The Water Newton Treasure is a hoard of silver vessels and plaques which forms the earliest group of Christian liturgical silver yet found in the Roman Empire. It was discovered in a recently ploughed field at Water Newton, the site of the Roman town of Durobrivae, in February 1975. The hoard was much damaged by the plough. It consists of nine vessels, a number of silver votive plaques, and a gold disc.
Many of the objects in the hoard bear inscriptions of the monogram formed by the Greek letters chi (X) and rho (P), the first two letters of Christ's name, a symbol commonly used by early Christians. Two bowls and one plaque have longer inscriptions in Latin. One of these, on a bowl, can be translated as, 'I, Publianus, honour your sacred shrine, trusting in you, 0 Lord.' Other inscriptions give the names of three female dedicators; Amcilla, Innocentia and Viventia, who must also have belonged to the congregation.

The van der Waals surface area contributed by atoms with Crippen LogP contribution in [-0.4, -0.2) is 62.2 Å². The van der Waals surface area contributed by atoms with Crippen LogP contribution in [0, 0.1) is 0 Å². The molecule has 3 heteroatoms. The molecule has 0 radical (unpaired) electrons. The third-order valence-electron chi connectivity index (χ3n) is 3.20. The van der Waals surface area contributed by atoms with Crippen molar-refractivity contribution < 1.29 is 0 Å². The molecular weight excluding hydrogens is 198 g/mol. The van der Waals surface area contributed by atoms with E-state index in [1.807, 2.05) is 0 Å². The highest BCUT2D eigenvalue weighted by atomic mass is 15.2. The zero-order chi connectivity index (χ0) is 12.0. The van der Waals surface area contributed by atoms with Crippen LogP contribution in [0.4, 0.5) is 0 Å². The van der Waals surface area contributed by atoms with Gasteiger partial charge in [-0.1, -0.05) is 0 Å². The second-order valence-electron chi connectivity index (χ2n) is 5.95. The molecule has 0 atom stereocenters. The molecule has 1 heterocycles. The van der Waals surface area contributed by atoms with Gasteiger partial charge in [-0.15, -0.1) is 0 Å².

Individual pieces in the treasure were probably made at different times and in different places, and it is impossible to establish accurately the date at which they were hidden. The treasure may have been hidden in response to specific persecution of Christians or to more general political instability.